The Three Peaks Challenge

Scaling the highest peaks in England, Scotland and Wales to raise funds for two Island charities was the challenge that the eight strong team from the Jersey Everning Post and Channel 103 set themselves. This is their story of The Three Peaks Challenge. Rohan donated some outdoor clothing to ensure the team of journalists were better protected from all the elements they would face on their challenge.

Official Group Photo - the team

MANY weeks ago, it all seemed like a great idea.

After watching a TV programme (probably featuring Ben Fogle or James Cracknell or some other adventurer) one journalist suggested scaling the three highest peaks in England, Scotland and Wales in 24 hours. Just two weeks later, a group of seven had been assembled.

And so at 4 pm last Saturday that team, consisting of JEP journalists Richard Heath, Andy Sibcy, Jo Hutchison and Julien Morel, Channel 103 journalist Giulia Heath, Les Quennevais teacher Kate Sibcy and UK-based hydrologist Andy Heath-Brown, set off up Ben Nevis in Scotland with hope and fully functioning knees.

At 4,409 feet tall, the mountain, the highest in Britain, was a monster of a climb.

Following a relatively gentle beginning, the path eventually began to zig-zag up the south side of the mountain until we found ourselves ploughing through a seemingly never-ending snowfield.

Ben Nevis in snow

Our hard efforts were rewarded on the summit with some spectacular views from the roof of Britain.

Ben Nevis the top

About two hours into the descent, big Ben claimed his first victim as Jo rolled over on her ankle. Unbelievably, just five hours into the challenge, she was forced to retire.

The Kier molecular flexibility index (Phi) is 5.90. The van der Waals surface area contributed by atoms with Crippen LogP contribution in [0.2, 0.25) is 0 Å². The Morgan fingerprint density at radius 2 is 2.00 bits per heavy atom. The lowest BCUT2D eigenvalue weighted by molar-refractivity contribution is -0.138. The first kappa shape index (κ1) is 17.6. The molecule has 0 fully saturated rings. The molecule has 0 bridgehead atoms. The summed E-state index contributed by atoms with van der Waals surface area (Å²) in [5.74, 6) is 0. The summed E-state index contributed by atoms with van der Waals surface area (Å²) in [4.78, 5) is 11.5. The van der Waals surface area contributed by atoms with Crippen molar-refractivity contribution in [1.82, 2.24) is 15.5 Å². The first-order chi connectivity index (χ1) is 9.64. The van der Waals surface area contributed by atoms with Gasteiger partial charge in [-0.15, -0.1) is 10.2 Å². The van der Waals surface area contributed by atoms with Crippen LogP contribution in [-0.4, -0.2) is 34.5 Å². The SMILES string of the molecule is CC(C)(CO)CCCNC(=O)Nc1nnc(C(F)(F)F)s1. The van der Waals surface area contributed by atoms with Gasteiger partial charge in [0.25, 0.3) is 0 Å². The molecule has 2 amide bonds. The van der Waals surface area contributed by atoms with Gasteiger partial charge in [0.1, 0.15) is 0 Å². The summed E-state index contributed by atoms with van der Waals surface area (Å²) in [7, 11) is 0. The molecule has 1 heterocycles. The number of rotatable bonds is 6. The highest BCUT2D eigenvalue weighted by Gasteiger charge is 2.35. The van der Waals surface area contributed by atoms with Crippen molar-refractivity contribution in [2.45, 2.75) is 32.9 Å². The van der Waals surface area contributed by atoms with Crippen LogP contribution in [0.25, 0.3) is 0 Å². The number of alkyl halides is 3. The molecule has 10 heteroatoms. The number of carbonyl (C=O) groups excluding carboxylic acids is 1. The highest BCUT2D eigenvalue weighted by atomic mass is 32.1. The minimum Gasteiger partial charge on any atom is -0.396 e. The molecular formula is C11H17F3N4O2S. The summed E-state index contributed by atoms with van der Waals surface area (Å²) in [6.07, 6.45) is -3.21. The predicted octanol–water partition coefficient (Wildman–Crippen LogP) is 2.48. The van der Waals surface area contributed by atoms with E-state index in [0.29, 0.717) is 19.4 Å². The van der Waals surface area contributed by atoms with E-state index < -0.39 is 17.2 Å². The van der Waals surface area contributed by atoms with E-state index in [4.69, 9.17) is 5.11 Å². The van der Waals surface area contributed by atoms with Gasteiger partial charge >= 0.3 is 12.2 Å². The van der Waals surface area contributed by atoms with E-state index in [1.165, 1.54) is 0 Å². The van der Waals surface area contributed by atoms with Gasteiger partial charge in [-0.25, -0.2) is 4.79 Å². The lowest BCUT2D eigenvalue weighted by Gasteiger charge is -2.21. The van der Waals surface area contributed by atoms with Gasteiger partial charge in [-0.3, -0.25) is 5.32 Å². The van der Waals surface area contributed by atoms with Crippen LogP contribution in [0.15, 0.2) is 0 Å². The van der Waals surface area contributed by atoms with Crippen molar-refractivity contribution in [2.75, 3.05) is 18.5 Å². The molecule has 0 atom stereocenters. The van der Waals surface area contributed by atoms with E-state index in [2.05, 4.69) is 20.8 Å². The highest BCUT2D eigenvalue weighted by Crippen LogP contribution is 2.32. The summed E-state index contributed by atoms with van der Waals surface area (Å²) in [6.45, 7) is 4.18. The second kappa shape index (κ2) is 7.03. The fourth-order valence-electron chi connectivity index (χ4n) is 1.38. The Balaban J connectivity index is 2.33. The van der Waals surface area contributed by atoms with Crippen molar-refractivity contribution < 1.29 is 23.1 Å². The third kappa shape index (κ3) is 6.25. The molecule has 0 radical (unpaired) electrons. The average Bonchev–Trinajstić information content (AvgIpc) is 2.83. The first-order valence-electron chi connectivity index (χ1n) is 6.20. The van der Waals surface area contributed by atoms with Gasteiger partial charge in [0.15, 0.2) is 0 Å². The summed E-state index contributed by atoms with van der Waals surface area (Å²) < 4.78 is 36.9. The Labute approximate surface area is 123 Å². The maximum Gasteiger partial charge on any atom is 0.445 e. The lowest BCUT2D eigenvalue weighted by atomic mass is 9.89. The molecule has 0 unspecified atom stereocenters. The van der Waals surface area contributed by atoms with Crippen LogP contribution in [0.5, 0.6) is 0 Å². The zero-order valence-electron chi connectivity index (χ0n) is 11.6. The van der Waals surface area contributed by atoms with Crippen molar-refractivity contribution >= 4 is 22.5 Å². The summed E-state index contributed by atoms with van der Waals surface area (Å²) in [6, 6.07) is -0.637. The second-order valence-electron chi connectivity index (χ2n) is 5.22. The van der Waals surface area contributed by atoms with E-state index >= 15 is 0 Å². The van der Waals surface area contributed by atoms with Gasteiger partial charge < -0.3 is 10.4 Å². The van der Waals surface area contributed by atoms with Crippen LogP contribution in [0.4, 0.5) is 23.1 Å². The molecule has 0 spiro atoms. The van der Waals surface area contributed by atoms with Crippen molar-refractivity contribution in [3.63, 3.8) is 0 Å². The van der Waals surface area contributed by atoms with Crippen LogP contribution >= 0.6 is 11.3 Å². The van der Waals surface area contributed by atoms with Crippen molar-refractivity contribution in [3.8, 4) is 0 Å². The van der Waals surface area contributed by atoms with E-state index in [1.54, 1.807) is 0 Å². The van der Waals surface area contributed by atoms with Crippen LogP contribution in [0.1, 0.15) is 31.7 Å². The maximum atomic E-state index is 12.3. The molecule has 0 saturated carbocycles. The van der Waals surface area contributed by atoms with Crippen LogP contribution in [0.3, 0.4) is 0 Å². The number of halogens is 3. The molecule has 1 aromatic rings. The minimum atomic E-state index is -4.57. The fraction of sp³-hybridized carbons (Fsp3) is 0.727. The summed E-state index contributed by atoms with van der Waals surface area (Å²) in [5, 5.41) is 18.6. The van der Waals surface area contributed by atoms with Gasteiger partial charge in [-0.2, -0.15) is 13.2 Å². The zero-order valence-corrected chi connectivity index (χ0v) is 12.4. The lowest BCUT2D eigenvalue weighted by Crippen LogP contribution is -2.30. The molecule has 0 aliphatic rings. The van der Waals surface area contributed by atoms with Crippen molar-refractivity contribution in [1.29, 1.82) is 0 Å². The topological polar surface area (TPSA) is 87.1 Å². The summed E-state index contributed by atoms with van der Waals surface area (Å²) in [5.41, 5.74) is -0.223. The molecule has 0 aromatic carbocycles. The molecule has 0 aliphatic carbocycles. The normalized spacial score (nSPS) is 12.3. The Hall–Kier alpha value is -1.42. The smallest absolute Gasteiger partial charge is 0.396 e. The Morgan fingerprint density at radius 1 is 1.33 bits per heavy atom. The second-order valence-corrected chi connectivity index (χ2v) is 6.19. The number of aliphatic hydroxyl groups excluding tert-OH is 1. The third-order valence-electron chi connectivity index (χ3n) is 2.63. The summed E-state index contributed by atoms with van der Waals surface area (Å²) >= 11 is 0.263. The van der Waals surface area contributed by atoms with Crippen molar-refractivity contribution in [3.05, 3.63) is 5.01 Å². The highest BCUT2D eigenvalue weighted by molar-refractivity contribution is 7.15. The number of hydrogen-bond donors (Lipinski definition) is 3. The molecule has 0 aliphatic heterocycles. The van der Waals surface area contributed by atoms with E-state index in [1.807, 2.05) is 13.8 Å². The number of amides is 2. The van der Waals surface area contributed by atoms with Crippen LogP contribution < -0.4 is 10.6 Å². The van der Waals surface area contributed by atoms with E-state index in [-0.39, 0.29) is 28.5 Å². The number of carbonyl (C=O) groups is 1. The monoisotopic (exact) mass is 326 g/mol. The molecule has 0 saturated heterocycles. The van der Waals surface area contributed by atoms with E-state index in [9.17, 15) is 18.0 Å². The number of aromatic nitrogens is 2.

Despite having one woman down, being half an hour behind schedule and being housed inside a minibus which had been fitted with a device preventing us from going faster than 62 mph, we were still confident that we would return to Jersey victorious as we set off to the Lake District.

Seven hours later, and without any sleep, we arrived at the base of Scafell Pike at 3.45 am – 15 minutes ahead of schedule. Scafell Pike is a big, ugly, miserable mountain. And it’s a liar. After gently luring us towards the summit with a relatively gentle foothill trail, the mountain suddenly turned nasty and deposited us in a scree field with no discernible path.

Scafell Pike dawn ascent

As if that didn’t dent morale enough, the mountain then kids you into believing that every horizon high above your head represents its summit, but when you arrive, there’s another one waiting 20 minutes or so up the hill.

This game went on for about an hour until we arrived at the rocky summit after negotiating the final section of scree, which had frozen over in the bitingly cold gale-force wind.

But despite the problems, we completed the mountain in good time and set off to Snowdon at 8.30 am on Sunday – half an hour ahead of schedule.

A few hours into the drive morale within the group hit an all-time low as we trundled along the motorway at our restricted speed and slowly fell more and more behind schedule. Time ticked on and what should have been a three-hour drive took over four and a half hours, and momentarily at least it seemed that it was game over.

There are two interpretations of the challenge – one where walkers climb and descend all three peaks, and another where you simply have to reach the three peaks, and so the challenge ends at the summit of Snowdon.

Faced with aching limbs, fragile knees and just two hours and 55 minutes to complete a four-hour round trek, the girls and UK Andy opted to finish the trek at the summit.

Climbing Snowdon Giulia Heath

The others summoned all their reserves and motored up Snowdon in less than an hour and 20 minutes and ran most of the way back down. All members completed the challenge with just 15 minutes to spare.

Beers in Llanberis with support Brian Mcgill

THE HIGHS AND LOWS

Andy Heath-Brown
High point: The high point – literally – was reaching the summit of Ben Nevis in good time.